Living Blues called Floyd Dixon "a musical genius" with "impeccable piano technique." Dixon, a West Coast jump blues and R&B pianist, singer and songwriter, died of kidney failure yesterday in Los Angeles at the age of 77. He was best known for the 1954 song "Hey Bartender" (later popularized by The Blues Brothers).
Alligator Records send out a press release on Dixon's death. It said that Dixon stood alongside Charles Brown, Ray Charles and Arkansas's own Louis Jordan "as one of a few artists who helped transform swing music into rhythm & blues. ... Dixon was one of the true heroes of early R&B and jump blues."
Dixon was born in Marshal, Texas, on Feb. 8, 1929, and his family moved to L.A. when he was 13. The self-taught pianist first recorded for Supreme Records in 1947 and then for Modern Records in 1949. He switched to Aladdin Records and had his first hits, "Telephone Blues" and "Call Operator 210" in 1951 and 1952 before hitting it big in 1954 with "Hey Bartender" for the Cat label. Here's more in Dixon from Alligator, the label for his 1996 "comeback" album "Wake Up and Live!"
After Dixon won a few talent contests in Los Angeles, bandleader Johnny Otis encouraged him to record. Dixon recorded his first single, "Dallas Blues," while still working his day job at Orenstein's Drug Store. He went on to record hits for a number of labels, including Modern, Supreme, Aladdin, and Specialty. By the time he released the classic "Hey Bartender" 1954, Dixon was an established star in the West Coast R&B scene. He toured constantly and at various times shared the stage with the likes of Ruth Brown, B.B. King, Charles Brown and Ray Charles. It was an early tour with Charles that Dixon encouraged Ray to switch from his suave Nat King Cole approach to a more gospel-inspired delivery. Charles took his advice, and the result for Ray Charles was an unsurpassed string of R&B hits.
Although he continued to perform and record sporadically through the 1960s and early 1970s, Dixon nearly dropped out of music altogether, living a secluded life in Paris, Texas. He was invited to perform in Sweden and quickly developed an international following. With reissues of his older material beginning to surface, European interest in Dixon continued to rise. In 1980, he joined the European Blues Caravan tour with old friends Charles Brown and Ruth Brown.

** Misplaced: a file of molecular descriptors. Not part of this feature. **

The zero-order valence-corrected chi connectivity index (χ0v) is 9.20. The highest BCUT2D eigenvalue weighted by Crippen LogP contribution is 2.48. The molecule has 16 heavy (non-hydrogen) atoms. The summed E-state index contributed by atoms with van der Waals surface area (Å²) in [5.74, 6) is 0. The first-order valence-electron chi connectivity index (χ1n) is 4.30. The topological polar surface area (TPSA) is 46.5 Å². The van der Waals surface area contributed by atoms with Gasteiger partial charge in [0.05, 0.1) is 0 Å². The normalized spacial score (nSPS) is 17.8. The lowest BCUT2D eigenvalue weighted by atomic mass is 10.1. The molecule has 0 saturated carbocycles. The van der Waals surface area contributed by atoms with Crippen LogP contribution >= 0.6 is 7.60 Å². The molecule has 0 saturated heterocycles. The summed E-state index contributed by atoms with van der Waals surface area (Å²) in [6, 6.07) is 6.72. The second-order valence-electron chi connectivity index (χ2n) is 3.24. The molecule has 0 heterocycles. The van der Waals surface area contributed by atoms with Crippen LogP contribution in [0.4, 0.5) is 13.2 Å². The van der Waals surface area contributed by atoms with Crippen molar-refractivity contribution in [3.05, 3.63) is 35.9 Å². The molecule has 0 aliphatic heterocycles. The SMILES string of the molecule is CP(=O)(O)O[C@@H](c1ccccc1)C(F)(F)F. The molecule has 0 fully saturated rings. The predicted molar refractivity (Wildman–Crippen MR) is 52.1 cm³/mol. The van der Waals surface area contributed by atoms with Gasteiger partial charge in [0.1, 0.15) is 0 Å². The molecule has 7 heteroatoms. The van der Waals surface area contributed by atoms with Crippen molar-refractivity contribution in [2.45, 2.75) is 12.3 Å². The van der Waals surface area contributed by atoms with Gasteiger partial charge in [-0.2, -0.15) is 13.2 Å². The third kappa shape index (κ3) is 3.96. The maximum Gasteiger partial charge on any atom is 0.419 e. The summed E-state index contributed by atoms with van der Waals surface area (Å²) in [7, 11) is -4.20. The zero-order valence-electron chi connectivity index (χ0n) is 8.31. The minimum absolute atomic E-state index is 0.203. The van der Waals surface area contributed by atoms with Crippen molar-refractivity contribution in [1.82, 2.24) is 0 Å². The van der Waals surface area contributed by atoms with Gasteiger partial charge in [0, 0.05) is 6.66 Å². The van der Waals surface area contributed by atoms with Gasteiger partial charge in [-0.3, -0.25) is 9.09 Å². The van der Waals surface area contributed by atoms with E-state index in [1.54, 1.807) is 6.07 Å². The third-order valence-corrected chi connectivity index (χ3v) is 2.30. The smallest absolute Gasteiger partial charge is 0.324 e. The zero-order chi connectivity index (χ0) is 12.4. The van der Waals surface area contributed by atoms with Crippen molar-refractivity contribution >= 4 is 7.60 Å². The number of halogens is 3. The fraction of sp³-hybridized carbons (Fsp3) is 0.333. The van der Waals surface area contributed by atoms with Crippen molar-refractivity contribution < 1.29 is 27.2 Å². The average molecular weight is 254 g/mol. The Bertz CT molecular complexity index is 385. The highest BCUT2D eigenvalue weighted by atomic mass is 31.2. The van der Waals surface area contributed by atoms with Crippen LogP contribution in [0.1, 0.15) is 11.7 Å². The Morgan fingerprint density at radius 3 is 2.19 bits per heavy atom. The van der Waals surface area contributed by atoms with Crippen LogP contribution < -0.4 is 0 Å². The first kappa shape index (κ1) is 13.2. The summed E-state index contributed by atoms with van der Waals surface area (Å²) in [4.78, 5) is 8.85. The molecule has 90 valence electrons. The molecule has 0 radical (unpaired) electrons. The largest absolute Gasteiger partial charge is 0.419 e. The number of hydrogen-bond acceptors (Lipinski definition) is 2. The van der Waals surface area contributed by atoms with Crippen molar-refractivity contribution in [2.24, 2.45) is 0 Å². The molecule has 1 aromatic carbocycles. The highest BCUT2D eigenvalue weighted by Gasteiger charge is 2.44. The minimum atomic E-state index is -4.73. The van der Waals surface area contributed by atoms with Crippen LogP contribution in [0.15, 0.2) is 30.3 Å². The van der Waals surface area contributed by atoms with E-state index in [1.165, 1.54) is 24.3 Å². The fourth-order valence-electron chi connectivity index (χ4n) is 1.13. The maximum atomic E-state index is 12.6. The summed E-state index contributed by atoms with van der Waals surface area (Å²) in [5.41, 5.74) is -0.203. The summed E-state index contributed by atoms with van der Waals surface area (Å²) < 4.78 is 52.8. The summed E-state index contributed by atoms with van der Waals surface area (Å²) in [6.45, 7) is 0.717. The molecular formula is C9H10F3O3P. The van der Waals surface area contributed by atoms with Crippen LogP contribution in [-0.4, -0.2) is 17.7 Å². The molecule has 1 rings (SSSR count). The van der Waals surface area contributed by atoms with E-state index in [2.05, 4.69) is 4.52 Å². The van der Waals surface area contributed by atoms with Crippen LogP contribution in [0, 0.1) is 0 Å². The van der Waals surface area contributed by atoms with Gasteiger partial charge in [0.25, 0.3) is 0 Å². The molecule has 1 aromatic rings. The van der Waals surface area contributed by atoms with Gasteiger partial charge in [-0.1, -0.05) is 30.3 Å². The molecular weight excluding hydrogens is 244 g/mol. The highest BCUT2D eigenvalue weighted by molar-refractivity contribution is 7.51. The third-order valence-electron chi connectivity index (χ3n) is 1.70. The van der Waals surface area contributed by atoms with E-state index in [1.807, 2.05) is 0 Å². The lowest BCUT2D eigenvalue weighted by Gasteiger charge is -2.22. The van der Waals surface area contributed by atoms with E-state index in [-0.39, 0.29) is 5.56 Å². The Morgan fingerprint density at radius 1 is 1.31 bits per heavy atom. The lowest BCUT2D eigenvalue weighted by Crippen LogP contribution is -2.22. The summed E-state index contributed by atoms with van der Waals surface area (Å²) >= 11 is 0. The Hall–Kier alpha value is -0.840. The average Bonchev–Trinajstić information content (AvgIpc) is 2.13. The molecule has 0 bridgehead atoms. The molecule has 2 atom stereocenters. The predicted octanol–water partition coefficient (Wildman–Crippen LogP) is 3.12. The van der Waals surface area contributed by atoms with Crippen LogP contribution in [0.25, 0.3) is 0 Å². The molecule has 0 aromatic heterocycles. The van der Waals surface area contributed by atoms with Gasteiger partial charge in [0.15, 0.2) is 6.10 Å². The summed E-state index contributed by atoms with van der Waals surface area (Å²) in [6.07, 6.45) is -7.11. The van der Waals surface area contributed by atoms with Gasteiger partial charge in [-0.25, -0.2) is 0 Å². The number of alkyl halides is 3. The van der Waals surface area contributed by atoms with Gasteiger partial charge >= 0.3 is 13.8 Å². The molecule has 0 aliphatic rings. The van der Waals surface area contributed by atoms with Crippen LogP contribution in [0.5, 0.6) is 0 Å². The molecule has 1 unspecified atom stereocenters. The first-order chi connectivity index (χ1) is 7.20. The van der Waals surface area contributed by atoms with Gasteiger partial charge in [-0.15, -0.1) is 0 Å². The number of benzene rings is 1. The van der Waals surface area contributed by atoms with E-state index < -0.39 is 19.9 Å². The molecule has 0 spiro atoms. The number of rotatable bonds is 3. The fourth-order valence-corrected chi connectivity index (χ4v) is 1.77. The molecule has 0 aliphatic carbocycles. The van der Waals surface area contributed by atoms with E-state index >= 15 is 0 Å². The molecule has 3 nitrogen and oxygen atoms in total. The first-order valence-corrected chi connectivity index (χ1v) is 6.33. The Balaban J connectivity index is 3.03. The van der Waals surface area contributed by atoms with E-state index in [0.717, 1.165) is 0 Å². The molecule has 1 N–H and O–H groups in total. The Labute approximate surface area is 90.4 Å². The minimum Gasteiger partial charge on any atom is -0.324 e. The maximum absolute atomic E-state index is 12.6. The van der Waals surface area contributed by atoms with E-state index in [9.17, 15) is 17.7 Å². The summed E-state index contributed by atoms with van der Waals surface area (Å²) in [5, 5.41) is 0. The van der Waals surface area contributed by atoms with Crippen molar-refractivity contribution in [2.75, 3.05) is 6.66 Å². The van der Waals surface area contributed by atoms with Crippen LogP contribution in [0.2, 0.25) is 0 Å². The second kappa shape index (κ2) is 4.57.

Dixon performed occasionally on the West Coast during the 1980s and even spent time on the road with the then-unknown Robert Cray and Little Charlie & The Nightcats. In 1984 he received a "Billboard" Blues Award for "Hey Bartender," recorded by the Blues Brothers. The following year, he received a "Billboard" Country Award for the song, recorded by country singer Johnny Lee.
In 1993 Dixon received the Rhythm & Blues Foundation's Pioneer Career Achievement Award. This helped him secure gigs at major outdoor blues festivals, including the Monterey Jazz Festival, the Sacramento Blues Festival and the Chicago Blues Festival.
In 1996 Dixon's album "Wake Up And Live!" was released on Alligator Records. The album won the 1997 Blues Music Award from The Blues Foundation for "Comeback Album of the Year." The CD reintroduced Dixon to old fans and brought him many new ones. He never stopped performing, and he recorded another CD, "Fine, Fine Thing," for the HighJohn label in 2005. In June 2006, Dixon recorded a live CD/DVD with fellow pianists Pinetop Perkins and Henry Gray, scheduled for a fall release on HighJohn.